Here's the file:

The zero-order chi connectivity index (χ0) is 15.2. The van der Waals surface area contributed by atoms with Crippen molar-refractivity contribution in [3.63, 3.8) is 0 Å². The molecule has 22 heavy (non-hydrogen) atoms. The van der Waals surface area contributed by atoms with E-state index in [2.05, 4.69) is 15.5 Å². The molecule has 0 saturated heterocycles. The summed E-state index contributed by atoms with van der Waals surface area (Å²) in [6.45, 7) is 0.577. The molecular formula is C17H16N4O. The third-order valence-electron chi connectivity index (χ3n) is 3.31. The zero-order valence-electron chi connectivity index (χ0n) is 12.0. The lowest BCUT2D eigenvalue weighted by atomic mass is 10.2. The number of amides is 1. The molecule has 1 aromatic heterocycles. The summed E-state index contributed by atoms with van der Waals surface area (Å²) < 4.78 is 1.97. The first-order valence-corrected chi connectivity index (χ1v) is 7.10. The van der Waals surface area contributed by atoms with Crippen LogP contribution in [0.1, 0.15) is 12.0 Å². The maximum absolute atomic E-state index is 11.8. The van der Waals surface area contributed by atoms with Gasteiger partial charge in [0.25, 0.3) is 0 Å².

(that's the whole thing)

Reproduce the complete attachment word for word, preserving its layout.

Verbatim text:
The zero-order chi connectivity index (χ0) is 15.2. The van der Waals surface area contributed by atoms with Crippen molar-refractivity contribution in [3.63, 3.8) is 0 Å². The molecule has 22 heavy (non-hydrogen) atoms. The van der Waals surface area contributed by atoms with E-state index in [2.05, 4.69) is 15.5 Å². The molecule has 0 saturated heterocycles. The summed E-state index contributed by atoms with van der Waals surface area (Å²) in [6.45, 7) is 0.577. The molecular formula is C17H16N4O. The third-order valence-electron chi connectivity index (χ3n) is 3.31. The zero-order valence-electron chi connectivity index (χ0n) is 12.0. The lowest BCUT2D eigenvalue weighted by atomic mass is 10.2. The number of amides is 1. The molecule has 1 aromatic heterocycles. The summed E-state index contributed by atoms with van der Waals surface area (Å²) < 4.78 is 1.97. The first-order valence-corrected chi connectivity index (χ1v) is 7.10. The van der Waals surface area contributed by atoms with Crippen LogP contribution in [0.1, 0.15) is 12.0 Å². The maximum absolute atomic E-state index is 11.8. The van der Waals surface area contributed by atoms with Gasteiger partial charge in [0.25, 0.3) is 0 Å².